Domestic workers can transfer sponsorship if salary is delayed for 3 months

Updated 12 July 2017
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Domestic workers can transfer sponsorship if salary is delayed for 3 months

JEDDAH: The Ministry of Labor and Social Development (MoL) confirmed that domestic workers can transfer to other employers if it is proved that the current employer was late in paying salaries for three consecutive or intermittent months.
Labor Minister Ali bin Nasser Al-Ghafis issued a ministerial decision endorsing the transfer of services of a domestic worker from the current employer to a new one in 13 cases.
MoL spokesman Khalid Abalkhail said: “One of the cases where the domestic worker has the right to transfer his/her services includes the delay by the employer to pay salaries for three consecutive or intermittent months without the employee being the reason for this delay; when the employer is not present to receive the worker at the port of entry into the country; or not taking the worker from the shelter house within a period of 15 days from the date of arrival.
“The other cases include the failure of the employer to obtain a residency permit or failure to renew the expired one within 30 days of the expiry date.”
The spokesman added that workers can transfer from one employer to another in cases where the employer leased the services of the worker to others without the knowledge of the worker, or assigning him/her to work for non-relatives of the second degree, and in cases that prove the worker was commissioned to perform hazardous tasks that threaten his/her health and safety.
The decision to transfer the services of domestic workers also includes cases where the worker was abused, or where a formal complaint by the worker exists against his/her employer.
Other cases for services transfer include situations where employers file invalid complaints against absent workers; when the employer fails to attend two sessions addressing a complaint filed by the worker; and in cases where the employer is absent either for travel or imprisonment, death or any other reason that resulted in failure to pay wages for three consecutive months.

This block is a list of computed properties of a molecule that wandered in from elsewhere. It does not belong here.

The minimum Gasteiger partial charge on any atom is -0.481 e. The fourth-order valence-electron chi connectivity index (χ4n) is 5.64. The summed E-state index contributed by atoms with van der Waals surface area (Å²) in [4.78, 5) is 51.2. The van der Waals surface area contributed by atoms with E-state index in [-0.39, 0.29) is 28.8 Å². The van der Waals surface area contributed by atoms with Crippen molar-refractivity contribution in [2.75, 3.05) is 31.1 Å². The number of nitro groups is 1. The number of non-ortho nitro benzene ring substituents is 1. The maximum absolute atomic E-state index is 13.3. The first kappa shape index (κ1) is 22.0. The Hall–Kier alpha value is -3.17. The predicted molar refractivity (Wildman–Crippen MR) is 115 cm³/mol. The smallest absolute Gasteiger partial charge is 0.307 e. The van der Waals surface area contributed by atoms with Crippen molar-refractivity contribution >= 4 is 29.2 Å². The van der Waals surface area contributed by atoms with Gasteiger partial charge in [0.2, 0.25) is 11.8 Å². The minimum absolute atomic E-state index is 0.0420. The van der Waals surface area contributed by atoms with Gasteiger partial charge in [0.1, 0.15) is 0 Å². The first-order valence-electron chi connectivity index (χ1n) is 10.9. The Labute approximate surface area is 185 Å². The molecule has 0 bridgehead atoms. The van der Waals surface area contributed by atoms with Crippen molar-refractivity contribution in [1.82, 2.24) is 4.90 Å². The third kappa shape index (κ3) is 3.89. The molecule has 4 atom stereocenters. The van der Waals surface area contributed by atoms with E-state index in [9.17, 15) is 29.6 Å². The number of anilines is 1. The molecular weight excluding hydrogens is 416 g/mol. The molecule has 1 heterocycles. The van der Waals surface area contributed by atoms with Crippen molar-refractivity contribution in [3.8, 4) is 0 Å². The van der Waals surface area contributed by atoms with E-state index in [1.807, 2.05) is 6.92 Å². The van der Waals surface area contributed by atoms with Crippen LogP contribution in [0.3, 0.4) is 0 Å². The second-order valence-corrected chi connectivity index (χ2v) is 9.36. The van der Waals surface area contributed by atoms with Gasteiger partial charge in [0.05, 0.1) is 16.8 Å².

The new employer will pay the transfer fees and costs of sheltering the worker during his/her stay in the shelter house, which amounts to SR150 ($40) per day, in accordance with the mechanism put in place by the ministry.


FaceOf: Abdullah bin Abdulmalik Al-Sheikh, Saudi ambassador to Bahrain

Updated 18 September 2018
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FaceOf: Abdullah bin Abdulmalik Al-Sheikh, Saudi ambassador to Bahrain

  • Al-Sheikh holds a bachelor’s degree in civil engineering from the University of Evansville in Indiana, US
  • Al-Sheikh was also director of the department of field medicine in the General Administration of Medical Services

Abdullah bin Abdulmalik Al-Sheikh has been Saudi Arabia’s ambassador to Bahrain since 2013.

A new Saudi-Bahrain bridge is underway to link the two nations with two railways, the first for passenger trains and the other for cargo.

Al-Sheikh said the tender for implementation of the King Hamad bin Issa Bridge will be submitted in six months, with implementation expected by mid-2021, and it will take about three years to be completed.

“The bridge project will cost between $3 billion and $4 billion. It will serve as a new link between the two countries and contribute to the development of trade in all fields, extending its influence to strengthen the economies of the Gulf countries,” he was quoted as saying by Al-Arabiya.

Al-Sheikh holds a bachelor’s degree in civil engineering from the University of Evansville in Indiana, US. He received a master’s degree in engineering and construction from Fort Leonard Wood, a US Army installation in Missouri. He also holds a Ph.D. in human resource management from the University of Nottingham in the UK.

He occupied several engineering positions, including the management of engineering divisions and projects in the General Directorate of Military Works. He also managed technical planning and development at the Armed Forces Hospital in Riyadh.

Al-Sheikh was also director of the department of field medicine in the General Administration of Medical Services and his duties included field supervision of medical campaigns and relief inside and outside the Kingdom, in areas such as Iraq, Lebanon, Pakistan and Turkey under the umbrella of the Saudi Red Crescent.